- Forum Guidelines
Case Study: Technology targets diabetic foot disease
A range of ehealth initiatives are helping to alleviate the burden of diabetic foot disease in Australia. Will Turner reports.
Foot complications affect more diabetics in Australia than any other major health issue besides cardiovascular disease. Ulcers, damaged nerves and blood vessels in the lower limbs can lead to hospitalisation and be life threatening by causing organs to fail and the need to amputate if infections take hold.
Yet despite this reality, Australia is doing poorly in providing adequate healthcare for people with foot disease. Australia’s diabetes amputation rate is the second worst in the developed world at 18 amputations per 100,000 people compared to the OECD average of 12. Furthermore a recent study in the Medical Journal of Australia revealed amputation rates per head of population are on the increase at a rate of 30 percent.
The paradox is cost effective evidence-based solutions not only exist, but are being used in other parts of the world to reduce foot-related hospitalisation, amputation and costs. In the UK for example, integrated care models have led to half the amputation rates of Australia.
Nationally recognised research leader in diabetic foot disease, Peter Lazzarini (pictured), said a key aspect of solving the problem in Australia is improving the use of IT to enhance teamwork amongst doctors, nurses, podiatrists and a range of specialists who look after diabetic patients.
Lazzarini, who is a senior research fellow at the Queensland University of Technology’s School of Clinical Sciences, said bringing expertise together is currently difficult because of funding arrangements. He said despite all other diabetes-related recommendations by the National Health and Medical Research Council (NHMRC) being funded by the federal government. “Medicare only funds half of the NHMRC guideline clinical recommendations for diabetic foot disease,” he said.
Mr Lazzarini said the evidence base is now strong for integrating electronic records, remote monitoring and video conferencing into foot disease care models, with these innovations changing clinical practice in some parts of the country.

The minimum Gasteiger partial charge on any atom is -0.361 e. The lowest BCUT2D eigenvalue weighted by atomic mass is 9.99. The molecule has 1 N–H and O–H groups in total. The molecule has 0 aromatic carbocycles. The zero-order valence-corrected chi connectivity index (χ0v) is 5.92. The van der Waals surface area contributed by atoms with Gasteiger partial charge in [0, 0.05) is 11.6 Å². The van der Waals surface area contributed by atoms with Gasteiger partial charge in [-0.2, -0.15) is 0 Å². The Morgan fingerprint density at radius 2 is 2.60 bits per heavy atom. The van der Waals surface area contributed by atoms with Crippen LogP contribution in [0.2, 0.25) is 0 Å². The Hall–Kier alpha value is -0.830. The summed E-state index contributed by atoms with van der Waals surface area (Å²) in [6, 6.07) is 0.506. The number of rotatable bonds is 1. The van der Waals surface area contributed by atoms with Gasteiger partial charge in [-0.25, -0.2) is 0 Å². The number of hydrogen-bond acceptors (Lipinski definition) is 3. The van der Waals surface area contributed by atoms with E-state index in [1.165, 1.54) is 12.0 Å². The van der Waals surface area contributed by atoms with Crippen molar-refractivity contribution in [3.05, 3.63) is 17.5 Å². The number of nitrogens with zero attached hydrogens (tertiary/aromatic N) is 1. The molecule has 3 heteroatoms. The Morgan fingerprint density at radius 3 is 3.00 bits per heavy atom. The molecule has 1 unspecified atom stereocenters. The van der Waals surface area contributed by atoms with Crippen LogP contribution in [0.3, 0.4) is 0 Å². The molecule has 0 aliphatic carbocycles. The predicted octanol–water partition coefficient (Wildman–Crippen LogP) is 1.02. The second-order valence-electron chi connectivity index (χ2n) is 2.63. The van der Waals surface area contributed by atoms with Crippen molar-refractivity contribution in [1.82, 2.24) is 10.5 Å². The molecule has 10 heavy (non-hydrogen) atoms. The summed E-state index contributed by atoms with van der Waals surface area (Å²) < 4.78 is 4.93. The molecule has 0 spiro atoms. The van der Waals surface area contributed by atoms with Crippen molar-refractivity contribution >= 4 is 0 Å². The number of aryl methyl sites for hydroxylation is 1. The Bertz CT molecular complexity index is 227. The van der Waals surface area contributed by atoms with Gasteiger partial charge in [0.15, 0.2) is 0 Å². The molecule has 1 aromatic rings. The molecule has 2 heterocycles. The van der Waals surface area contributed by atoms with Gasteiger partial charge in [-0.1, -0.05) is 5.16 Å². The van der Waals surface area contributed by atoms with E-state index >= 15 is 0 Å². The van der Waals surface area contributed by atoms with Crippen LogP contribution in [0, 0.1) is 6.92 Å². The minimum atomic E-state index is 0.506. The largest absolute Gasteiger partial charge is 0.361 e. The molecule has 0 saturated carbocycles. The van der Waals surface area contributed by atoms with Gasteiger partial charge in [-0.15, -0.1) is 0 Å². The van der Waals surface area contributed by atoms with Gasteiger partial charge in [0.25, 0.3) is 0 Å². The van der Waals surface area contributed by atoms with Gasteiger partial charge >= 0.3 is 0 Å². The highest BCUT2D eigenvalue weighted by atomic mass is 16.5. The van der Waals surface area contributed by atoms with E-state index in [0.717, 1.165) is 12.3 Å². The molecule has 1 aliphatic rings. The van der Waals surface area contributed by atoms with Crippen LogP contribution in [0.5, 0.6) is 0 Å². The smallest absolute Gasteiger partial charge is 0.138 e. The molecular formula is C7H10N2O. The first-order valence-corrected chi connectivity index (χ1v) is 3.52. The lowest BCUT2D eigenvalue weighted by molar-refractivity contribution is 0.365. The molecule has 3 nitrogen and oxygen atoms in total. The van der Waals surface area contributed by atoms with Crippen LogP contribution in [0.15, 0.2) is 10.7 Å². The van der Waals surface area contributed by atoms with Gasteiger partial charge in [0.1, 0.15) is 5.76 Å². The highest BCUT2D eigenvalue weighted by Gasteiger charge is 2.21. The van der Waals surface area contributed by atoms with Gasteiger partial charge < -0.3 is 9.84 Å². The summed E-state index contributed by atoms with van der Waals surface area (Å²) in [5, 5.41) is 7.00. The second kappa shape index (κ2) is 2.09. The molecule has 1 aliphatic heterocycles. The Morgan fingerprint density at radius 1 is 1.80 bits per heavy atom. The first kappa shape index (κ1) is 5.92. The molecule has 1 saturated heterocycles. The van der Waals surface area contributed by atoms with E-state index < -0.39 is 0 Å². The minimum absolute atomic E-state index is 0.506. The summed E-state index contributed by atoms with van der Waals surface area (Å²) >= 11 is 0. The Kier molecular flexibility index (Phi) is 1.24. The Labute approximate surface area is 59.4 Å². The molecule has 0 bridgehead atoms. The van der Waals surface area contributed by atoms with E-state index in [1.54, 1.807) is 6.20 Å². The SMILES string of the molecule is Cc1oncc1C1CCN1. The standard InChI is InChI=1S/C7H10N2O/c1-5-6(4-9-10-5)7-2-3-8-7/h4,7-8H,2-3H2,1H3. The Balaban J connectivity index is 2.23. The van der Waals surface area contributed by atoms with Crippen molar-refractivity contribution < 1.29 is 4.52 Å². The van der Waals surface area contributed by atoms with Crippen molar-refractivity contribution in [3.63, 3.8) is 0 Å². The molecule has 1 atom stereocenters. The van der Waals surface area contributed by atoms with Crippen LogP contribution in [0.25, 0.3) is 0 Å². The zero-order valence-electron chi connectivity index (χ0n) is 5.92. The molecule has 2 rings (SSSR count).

One example is the Queensland Statewide Clinical Network’s “Diabetic High Risk Foot” electronic record, which has helped to improve early intervention, referral and diagnosis across Queensland.
At the same time, electronically available research-based clinical pathways and screening checklists are assisting primary care professionals to determine next steps in treatment and whether there is need for specialist advice.
Mr Lazzarini said taking things from paper to electronic means you can more readily collect and analyse data to assess how effectively patients are being treated across the state, which helps to determine areas needing improvement and raise standards across the board.
He also said the PCEHR is likely to reduce the often disjointed communication between the different professionals seeing diabetic patients whether they have foot disease or other complications.
Remote access to specialist advice is also playing a part in keeping diabetics with foot complications out of hospital. Mr Lazzarini said store-and-forward telehealth systems which enable foot specialists to assess images of patients with emerging foot problems have been shown to pick up on emerging complications before they become serious. He added this is an IT innovation the NHMRC has recently recognised in its recommendations for diabetes foot care.